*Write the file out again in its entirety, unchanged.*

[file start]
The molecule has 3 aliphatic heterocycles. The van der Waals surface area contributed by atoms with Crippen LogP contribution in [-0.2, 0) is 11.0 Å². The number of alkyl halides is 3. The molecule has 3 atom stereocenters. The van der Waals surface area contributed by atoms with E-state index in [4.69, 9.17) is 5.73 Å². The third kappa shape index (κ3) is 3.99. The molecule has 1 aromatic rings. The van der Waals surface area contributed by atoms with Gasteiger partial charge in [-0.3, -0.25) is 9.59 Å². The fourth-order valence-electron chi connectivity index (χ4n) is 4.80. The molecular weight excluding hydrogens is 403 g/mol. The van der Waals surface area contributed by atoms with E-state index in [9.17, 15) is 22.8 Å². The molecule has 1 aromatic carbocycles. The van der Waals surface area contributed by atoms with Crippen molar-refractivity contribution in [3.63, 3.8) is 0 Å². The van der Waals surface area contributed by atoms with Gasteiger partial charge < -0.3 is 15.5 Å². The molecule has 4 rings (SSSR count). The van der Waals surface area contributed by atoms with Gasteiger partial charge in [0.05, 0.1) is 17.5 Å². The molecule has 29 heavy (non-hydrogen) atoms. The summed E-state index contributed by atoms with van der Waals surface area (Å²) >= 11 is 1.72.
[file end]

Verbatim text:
The molecule has 3 aliphatic heterocycles. The van der Waals surface area contributed by atoms with Crippen LogP contribution in [-0.2, 0) is 11.0 Å². The number of alkyl halides is 3. The molecule has 3 atom stereocenters. The van der Waals surface area contributed by atoms with E-state index in [4.69, 9.17) is 5.73 Å². The third kappa shape index (κ3) is 3.99. The molecule has 1 aromatic rings. The van der Waals surface area contributed by atoms with Gasteiger partial charge in [-0.3, -0.25) is 9.59 Å². The fourth-order valence-electron chi connectivity index (χ4n) is 4.80. The molecular weight excluding hydrogens is 403 g/mol. The van der Waals surface area contributed by atoms with E-state index in [9.17, 15) is 22.8 Å². The molecule has 1 aromatic carbocycles. The van der Waals surface area contributed by atoms with Crippen molar-refractivity contribution in [3.63, 3.8) is 0 Å². The van der Waals surface area contributed by atoms with Gasteiger partial charge < -0.3 is 15.5 Å². The molecule has 4 rings (SSSR count). The van der Waals surface area contributed by atoms with Gasteiger partial charge in [0.05, 0.1) is 17.5 Å². The molecule has 29 heavy (non-hydrogen) atoms. The summed E-state index contributed by atoms with van der Waals surface area (Å²) >= 11 is 1.72.